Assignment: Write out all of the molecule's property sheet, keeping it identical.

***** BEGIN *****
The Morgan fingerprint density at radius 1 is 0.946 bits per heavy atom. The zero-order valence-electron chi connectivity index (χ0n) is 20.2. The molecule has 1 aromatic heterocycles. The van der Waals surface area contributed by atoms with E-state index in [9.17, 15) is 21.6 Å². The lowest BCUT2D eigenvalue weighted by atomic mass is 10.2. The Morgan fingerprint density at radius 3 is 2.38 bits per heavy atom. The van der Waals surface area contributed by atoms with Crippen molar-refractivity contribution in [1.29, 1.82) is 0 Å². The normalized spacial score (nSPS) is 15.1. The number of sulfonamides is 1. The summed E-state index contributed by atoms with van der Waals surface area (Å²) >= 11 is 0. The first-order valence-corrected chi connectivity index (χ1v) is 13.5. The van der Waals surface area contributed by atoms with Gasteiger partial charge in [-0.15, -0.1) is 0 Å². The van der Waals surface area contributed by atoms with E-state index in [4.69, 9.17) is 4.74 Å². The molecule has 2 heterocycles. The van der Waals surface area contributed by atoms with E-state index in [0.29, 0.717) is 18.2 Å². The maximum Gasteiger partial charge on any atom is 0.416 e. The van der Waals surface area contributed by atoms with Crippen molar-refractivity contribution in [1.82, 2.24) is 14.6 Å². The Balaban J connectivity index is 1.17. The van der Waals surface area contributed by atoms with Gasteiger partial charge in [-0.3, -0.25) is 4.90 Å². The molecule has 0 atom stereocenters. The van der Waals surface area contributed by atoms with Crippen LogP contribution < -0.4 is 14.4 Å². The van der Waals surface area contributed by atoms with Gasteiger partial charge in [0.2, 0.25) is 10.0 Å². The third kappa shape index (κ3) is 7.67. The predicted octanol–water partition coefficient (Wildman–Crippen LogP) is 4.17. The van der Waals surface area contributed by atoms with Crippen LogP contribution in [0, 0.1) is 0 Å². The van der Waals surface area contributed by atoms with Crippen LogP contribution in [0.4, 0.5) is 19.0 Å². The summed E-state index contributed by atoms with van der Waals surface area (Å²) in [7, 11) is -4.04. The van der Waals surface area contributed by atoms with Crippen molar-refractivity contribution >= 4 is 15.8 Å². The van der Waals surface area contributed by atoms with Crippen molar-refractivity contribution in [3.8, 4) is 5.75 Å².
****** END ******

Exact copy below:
The Morgan fingerprint density at radius 1 is 0.946 bits per heavy atom. The zero-order valence-electron chi connectivity index (χ0n) is 20.2. The molecule has 1 aromatic heterocycles. The van der Waals surface area contributed by atoms with E-state index in [9.17, 15) is 21.6 Å². The lowest BCUT2D eigenvalue weighted by atomic mass is 10.2. The Morgan fingerprint density at radius 3 is 2.38 bits per heavy atom. The van der Waals surface area contributed by atoms with Crippen molar-refractivity contribution in [1.29, 1.82) is 0 Å². The normalized spacial score (nSPS) is 15.1. The number of sulfonamides is 1. The summed E-state index contributed by atoms with van der Waals surface area (Å²) >= 11 is 0. The first-order valence-corrected chi connectivity index (χ1v) is 13.5. The van der Waals surface area contributed by atoms with Gasteiger partial charge in [-0.15, -0.1) is 0 Å². The van der Waals surface area contributed by atoms with E-state index in [4.69, 9.17) is 4.74 Å². The molecule has 2 heterocycles. The van der Waals surface area contributed by atoms with E-state index in [0.29, 0.717) is 18.2 Å². The maximum Gasteiger partial charge on any atom is 0.416 e. The van der Waals surface area contributed by atoms with Crippen molar-refractivity contribution in [1.82, 2.24) is 14.6 Å². The Balaban J connectivity index is 1.17. The van der Waals surface area contributed by atoms with Gasteiger partial charge in [-0.3, -0.25) is 4.90 Å². The molecule has 0 atom stereocenters. The van der Waals surface area contributed by atoms with Crippen LogP contribution < -0.4 is 14.4 Å². The van der Waals surface area contributed by atoms with Gasteiger partial charge in [0.2, 0.25) is 10.0 Å². The third kappa shape index (κ3) is 7.67. The predicted octanol–water partition coefficient (Wildman–Crippen LogP) is 4.17. The van der Waals surface area contributed by atoms with Crippen LogP contribution in [0, 0.1) is 0 Å². The van der Waals surface area contributed by atoms with Crippen LogP contribution in [0.4, 0.5) is 19.0 Å². The summed E-state index contributed by atoms with van der Waals surface area (Å²) in [7, 11) is -4.04. The van der Waals surface area contributed by atoms with Crippen molar-refractivity contribution >= 4 is 15.8 Å². The van der Waals surface area contributed by atoms with Crippen molar-refractivity contribution in [3.8, 4) is 5.75 Å².